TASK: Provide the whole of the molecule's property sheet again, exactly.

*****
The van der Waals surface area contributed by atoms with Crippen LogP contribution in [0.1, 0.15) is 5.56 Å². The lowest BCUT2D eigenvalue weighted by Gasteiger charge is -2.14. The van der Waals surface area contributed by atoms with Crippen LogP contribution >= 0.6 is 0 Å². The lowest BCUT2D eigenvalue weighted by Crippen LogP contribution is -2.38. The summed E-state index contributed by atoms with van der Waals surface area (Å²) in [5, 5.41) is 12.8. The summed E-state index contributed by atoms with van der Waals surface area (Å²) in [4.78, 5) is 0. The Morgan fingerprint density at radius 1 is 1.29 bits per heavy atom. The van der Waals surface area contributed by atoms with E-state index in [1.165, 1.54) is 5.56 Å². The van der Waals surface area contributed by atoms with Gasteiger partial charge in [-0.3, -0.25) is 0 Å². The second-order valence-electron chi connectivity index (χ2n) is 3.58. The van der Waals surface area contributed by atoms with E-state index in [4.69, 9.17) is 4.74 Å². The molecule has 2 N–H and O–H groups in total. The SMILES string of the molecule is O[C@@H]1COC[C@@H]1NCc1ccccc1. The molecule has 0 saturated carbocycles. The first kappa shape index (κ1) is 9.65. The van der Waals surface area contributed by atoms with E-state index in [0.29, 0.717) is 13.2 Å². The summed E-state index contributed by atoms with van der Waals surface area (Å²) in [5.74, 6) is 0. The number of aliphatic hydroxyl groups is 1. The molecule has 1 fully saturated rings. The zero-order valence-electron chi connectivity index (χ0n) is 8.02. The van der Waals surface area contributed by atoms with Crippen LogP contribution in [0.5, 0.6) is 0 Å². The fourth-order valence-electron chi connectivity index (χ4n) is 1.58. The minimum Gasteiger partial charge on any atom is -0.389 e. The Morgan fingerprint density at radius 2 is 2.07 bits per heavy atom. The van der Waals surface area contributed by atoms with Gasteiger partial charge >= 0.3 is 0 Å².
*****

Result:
The van der Waals surface area contributed by atoms with Crippen LogP contribution in [0.1, 0.15) is 5.56 Å². The lowest BCUT2D eigenvalue weighted by Gasteiger charge is -2.14. The van der Waals surface area contributed by atoms with Crippen LogP contribution >= 0.6 is 0 Å². The lowest BCUT2D eigenvalue weighted by Crippen LogP contribution is -2.38. The summed E-state index contributed by atoms with van der Waals surface area (Å²) in [5, 5.41) is 12.8. The summed E-state index contributed by atoms with van der Waals surface area (Å²) in [4.78, 5) is 0. The Morgan fingerprint density at radius 1 is 1.29 bits per heavy atom. The van der Waals surface area contributed by atoms with E-state index in [1.165, 1.54) is 5.56 Å². The van der Waals surface area contributed by atoms with Gasteiger partial charge in [-0.3, -0.25) is 0 Å². The second-order valence-electron chi connectivity index (χ2n) is 3.58. The van der Waals surface area contributed by atoms with E-state index in [4.69, 9.17) is 4.74 Å². The molecule has 2 N–H and O–H groups in total. The SMILES string of the molecule is O[C@@H]1COC[C@@H]1NCc1ccccc1. The molecule has 0 saturated carbocycles. The first kappa shape index (κ1) is 9.65. The van der Waals surface area contributed by atoms with E-state index in [0.29, 0.717) is 13.2 Å². The summed E-state index contributed by atoms with van der Waals surface area (Å²) in [5.74, 6) is 0. The number of aliphatic hydroxyl groups is 1. The molecule has 1 fully saturated rings. The zero-order valence-electron chi connectivity index (χ0n) is 8.02. The van der Waals surface area contributed by atoms with Crippen LogP contribution in [0.5, 0.6) is 0 Å². The fourth-order valence-electron chi connectivity index (χ4n) is 1.58. The minimum Gasteiger partial charge on any atom is -0.389 e. The Morgan fingerprint density at radius 2 is 2.07 bits per heavy atom. The van der Waals surface area contributed by atoms with Gasteiger partial charge >= 0.3 is 0 Å².